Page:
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I am building a system which has the functions of an online judge system. I need to run all the executables and evaluate their output. The problem is that if all of them will be placed in a container, in different folders one of the application may try to exit it's folder and access another folder belonging to another application. In this case the main server will be protected, but not the other applications and not the evaluator.

I have found myself a solution, but I am thinking there is a better one, I will create for example 5 containers, each one of them will be runing the same algorithm and each one of them will evaluate 1 problem at a time. After the problem is evaluated this one will be deleted and another one received. In this case, the main server and all the applications will be protected, but not the evaluator. The evaluated application may exit it's folder and start writing random text files for example, filling the entire memory.

The evaluator will start the executable, measure it's time (if it is longer than 1 or 2 seconds it will kill it) and it's used memory(if it reaches a certain limit it will kill it).

I have also thought to create a container each time and delete it after the executable is evaluated, but it takes a few seconds only to create and start the container...

How do I isolate the evaluated process from messing with the container and evaluator? I basically want to block a process from accessing other folders.

  • Containers seem to me the way to go. The process running in the container can be... contained (e.g. memory-wise). The evaluator may operate outside the container. – xhienne Aug 5 '17 at 13:23
  • @xhienne I am not sure it can. As far as I saw on the internet, the host machine sees all the processes ran inside the container as one (the container). The evaluator has to measure the time and the memory the executable uses. – Radu-Costin Nedelcescu Aug 5 '17 at 19:27
  • I'm don't know what container technology you plan to use but with LXC I can see all the sub-processes from the host, be it with lxc-start or lxc-attach. – xhienne Aug 5 '17 at 19:46
  • @xhienne I used lxc, yes it looks like it is indeed showing all the internal processes, I only tried to see processes from Htop. But still, lxc takes a few seconds to boot (one container for each application) but it still requires some internal components that can be messed up with..., I have to turn on the application automatically – Radu-Costin Nedelcescu Aug 5 '17 at 20:03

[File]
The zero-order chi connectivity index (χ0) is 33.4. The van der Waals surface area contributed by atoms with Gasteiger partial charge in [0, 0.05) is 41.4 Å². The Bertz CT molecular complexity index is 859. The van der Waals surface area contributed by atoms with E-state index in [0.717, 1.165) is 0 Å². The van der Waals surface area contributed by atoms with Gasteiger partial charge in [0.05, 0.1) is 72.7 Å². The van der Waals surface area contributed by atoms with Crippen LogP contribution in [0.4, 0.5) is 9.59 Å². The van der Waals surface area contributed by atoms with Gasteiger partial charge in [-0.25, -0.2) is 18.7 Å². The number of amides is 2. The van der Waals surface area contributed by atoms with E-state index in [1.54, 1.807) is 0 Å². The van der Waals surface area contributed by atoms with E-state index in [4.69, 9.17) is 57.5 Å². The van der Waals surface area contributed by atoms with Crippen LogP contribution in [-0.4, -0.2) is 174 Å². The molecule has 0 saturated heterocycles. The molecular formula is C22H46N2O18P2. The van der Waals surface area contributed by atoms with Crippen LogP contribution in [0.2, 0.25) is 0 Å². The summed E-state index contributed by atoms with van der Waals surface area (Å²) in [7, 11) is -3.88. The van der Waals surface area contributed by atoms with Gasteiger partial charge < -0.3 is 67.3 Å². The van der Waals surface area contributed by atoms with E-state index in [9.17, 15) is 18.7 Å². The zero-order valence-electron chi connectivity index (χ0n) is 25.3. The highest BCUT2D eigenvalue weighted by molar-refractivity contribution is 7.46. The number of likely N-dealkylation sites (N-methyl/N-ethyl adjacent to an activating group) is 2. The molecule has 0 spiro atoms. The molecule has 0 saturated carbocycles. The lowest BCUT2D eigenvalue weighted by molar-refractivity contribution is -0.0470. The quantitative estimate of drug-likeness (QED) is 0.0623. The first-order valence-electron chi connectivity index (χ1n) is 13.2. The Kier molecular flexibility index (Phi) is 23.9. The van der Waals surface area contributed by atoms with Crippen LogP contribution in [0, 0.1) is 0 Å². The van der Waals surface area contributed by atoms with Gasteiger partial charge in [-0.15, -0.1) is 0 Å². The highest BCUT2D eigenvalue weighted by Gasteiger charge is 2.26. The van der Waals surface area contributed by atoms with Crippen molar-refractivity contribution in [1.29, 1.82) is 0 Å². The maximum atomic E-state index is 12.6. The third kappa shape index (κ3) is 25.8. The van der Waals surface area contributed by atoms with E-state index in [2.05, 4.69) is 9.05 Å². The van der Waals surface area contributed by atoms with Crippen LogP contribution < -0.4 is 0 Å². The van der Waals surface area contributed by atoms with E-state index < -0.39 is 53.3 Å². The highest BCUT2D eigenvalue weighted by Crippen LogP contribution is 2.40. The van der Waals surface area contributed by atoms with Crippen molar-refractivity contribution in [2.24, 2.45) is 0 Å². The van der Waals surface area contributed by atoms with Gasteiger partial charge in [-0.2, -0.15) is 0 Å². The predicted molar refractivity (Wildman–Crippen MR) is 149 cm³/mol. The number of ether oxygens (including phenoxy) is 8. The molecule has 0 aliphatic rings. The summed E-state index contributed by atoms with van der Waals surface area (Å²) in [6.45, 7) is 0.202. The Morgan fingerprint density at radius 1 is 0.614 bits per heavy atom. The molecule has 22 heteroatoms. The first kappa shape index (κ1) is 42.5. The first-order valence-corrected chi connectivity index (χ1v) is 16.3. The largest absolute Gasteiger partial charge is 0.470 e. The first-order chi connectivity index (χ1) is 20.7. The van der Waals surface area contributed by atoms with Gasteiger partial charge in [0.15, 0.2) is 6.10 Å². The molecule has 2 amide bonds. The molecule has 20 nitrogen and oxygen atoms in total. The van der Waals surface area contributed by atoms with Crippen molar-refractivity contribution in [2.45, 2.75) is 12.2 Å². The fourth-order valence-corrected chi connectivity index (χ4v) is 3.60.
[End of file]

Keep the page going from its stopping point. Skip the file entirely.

• LXC is chroot on steroids (full isolation, chroot does only file system namespace isolation for non-root processes). If you like chroot, you will like LXC. It's not only a full-system isolation, you can isolate a mere application without resorting to booting a complete system. – xhienne Aug 5 '17 at 20:23
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I have not read anything in the description of your problem that would prevent you from creating different user accounts for the applications. You can then use trivial file permissions for preventing interference:

chown app1 /var/lib/myapps/app1
chmod 700 /var/lib/myapps/app1
sudo -u app1 /var/lib/myapps/app1/run.sh

edit

If the evaluator is running as root then it can simply start the applications via sudo.

If the evaluator does not run as root then the applications it calls (in the normal way) can be installed with the SUID bit (set user ID) so that the process will run as the user which owns the binary file and not as the user of the evaluator process.

  • It sounds like a good solution! I will think about it! But does it work if the application is the child of another application owned by root? It will be started by the evaluator. – Radu-Costin Nedelcescu Aug 5 '17 at 13:11
  • @Radu-CostinNedelcescu Does the same evaluator start different applications? Can you configure how the evaluator starts the applications? Does the evaluator have to run as root? – Hauke Laging Aug 5 '17 at 13:18
  • Yes, the same evaluator starts different applications, it doesn't have to be at the same time. Yes I can, I am writing it's code. No it doesn't I think :) – Radu-Costin Nedelcescu Aug 5 '17 at 19:09
  • @Radu-CostinNedelcescu See the edit – Hauke Laging Aug 5 '17 at 19:21
  • It sounds good enough, I will try this ideea :) – Radu-Costin Nedelcescu Aug 5 '17 at 19:26
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Depending on your distribution and kernel, you can use AppArmor or SELinux to contain your applications. Overall I'd say AppArmor is more convenient to set up and maintain. Ubuntu wiki has some articles explaining basic concepts.

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Without containment I would advice to run the application in a chrooted environment by a specific user as Hauke Laging suggested . cf man chroot

It's easy to set up, complexity depends on what ressource your application need to access

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